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This page describes an advanced feature which few Unify users will need, and which is still somewhat experimental at the time of writing.
To use the techniques described here, you should be comfortable with creating and editing plain-text files. However, the first example includes a link to a .guru file you can download and try, even before you understand all the details.
Important Note: when loading a patch from a library, Unify always expects to find the variations-list file in that library's own Media folder. This means, if you re-save a patch into a different library, you will need to copy the original variations-list file into that library's Media folder (and you may need to create the folder, if there isn't one already). This is a limitation in Unify v1.6.x. It may be fixed in a future update, but this is not guaranteed.
Patch variations were introduced in Unify v1.6.0. Any patch can optionally include a reference to a plain-text “variations” file (kept in the library's Media folder), which is simply a list of “variation names”, one per line. The newly-added top-level parameter variation can be linked to a macro knob, and simply selects which of the variation names is displayed in white to the right of the patch name.
You select the variations file for a patch (if any) when saving the patch. As of Unify v1.6.0, the patch-save dialog includes a “Variations” section (which was expanded in v1.8) as shown below:
To select (or change) the referenced variations file, click the Variations button to select the variations file you created from a pop-up menu:
A standard file-open dialog will appear, allowing you to select the file you want to use. When you click Open to complete the operation, the button text will change to the name of the selected file. You can click the button again to change the reference to a different file. If you decide not to use any variations file at all, click the Clear Variations button.
One very good use of patch variations is for patches containing one embedded-Unify INST layer for each part of a performance (e.g. Intro, Verse, Chorus), which are selectively enabled via midiEnable parameters linked to a macro knob. As the knob is turned, the layers are enabled one at a time, and the variation-text at the top of the GUI changes to match.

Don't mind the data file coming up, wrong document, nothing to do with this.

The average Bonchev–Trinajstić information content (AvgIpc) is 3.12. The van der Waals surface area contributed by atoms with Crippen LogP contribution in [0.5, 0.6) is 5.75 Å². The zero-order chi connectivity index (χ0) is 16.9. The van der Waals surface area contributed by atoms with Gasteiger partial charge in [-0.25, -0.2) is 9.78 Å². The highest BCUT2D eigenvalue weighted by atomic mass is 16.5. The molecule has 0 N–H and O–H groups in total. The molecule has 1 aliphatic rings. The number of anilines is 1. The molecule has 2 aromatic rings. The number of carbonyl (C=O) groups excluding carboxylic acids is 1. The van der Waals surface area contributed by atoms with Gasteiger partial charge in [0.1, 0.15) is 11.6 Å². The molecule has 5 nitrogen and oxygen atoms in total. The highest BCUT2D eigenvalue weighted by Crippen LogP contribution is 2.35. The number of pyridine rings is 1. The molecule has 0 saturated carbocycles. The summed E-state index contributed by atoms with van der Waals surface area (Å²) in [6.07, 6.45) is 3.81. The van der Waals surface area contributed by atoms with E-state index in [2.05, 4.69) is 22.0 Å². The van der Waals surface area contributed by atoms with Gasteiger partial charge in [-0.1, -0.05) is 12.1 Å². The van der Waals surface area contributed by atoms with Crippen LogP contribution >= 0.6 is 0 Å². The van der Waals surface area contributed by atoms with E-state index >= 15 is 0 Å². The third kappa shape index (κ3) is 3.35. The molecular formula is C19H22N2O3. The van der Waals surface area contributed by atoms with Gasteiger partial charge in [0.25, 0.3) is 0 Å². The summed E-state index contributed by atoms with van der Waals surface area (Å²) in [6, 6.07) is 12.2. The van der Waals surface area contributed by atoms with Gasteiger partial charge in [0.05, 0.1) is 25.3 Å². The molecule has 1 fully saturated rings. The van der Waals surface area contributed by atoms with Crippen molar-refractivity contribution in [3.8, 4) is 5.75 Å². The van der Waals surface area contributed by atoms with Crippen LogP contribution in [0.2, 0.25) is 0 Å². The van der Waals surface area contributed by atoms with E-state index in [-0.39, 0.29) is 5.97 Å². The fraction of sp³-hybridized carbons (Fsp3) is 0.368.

For this example, the variations-list file (Intro_Verse_Chorus.txt, found in the Media sub-folder of the User Library folder) is very simple, consisting of just three lines:
Intro Verse Chorus
In the example 3 Parts Song Switcher patch, macro knob #8 has been set up with some carefully-crafted links so that as the knob is turned, the layers are enabled one at a time, and the variation-text at the top of the GUI changes accordingly. Here is what the links look like:
The stairstep response-curves were not made by hand, but were generated mathematically. The download link below in the next section includes these, in the form of macro-link curve presets.
Clicking the following link downloads a zipped .guru file which installs a single new patch called 3 Parts Song Switcher into your User Library, all set up in this way, including variations.
This .guru file also installs the special “stairstep” curve presets into the correct folder, so they're ready to use in your own patches.
These special curves were generated using a Python program, which you can also download here:
Both of these downloads are .zip files; you will have to unzip them after downloading.
Patch variations can also be used in combination with one or more sample-maps in Guru Sampler, where the parameter osc1SampleSelect is linked to the same macro-knob as variation, and the names in the variations file correspond one-to-one with the available choices on the sample-select menu in Guru Sampler. Provided the lines in the variations file correspond one-to-one with the Guru Sampler sample-select menu choices, and the exact same response curves are used in both parameter links, the variation-name displayed in large white text at the top of the Unify GUI will always indicate which sample is selected in Guru Sampler, so it's not necessary to have the sampler GUI open to see it. This technique was first used in the Unify library PlugInGuru Chill GTR Phrases.
Here is an early draft of a variations file from the PlugInGuru Chill GTR Phrases library. This file is called Moody Chill GTR Phrases LIST.txt, and is placed in the library's Media folder.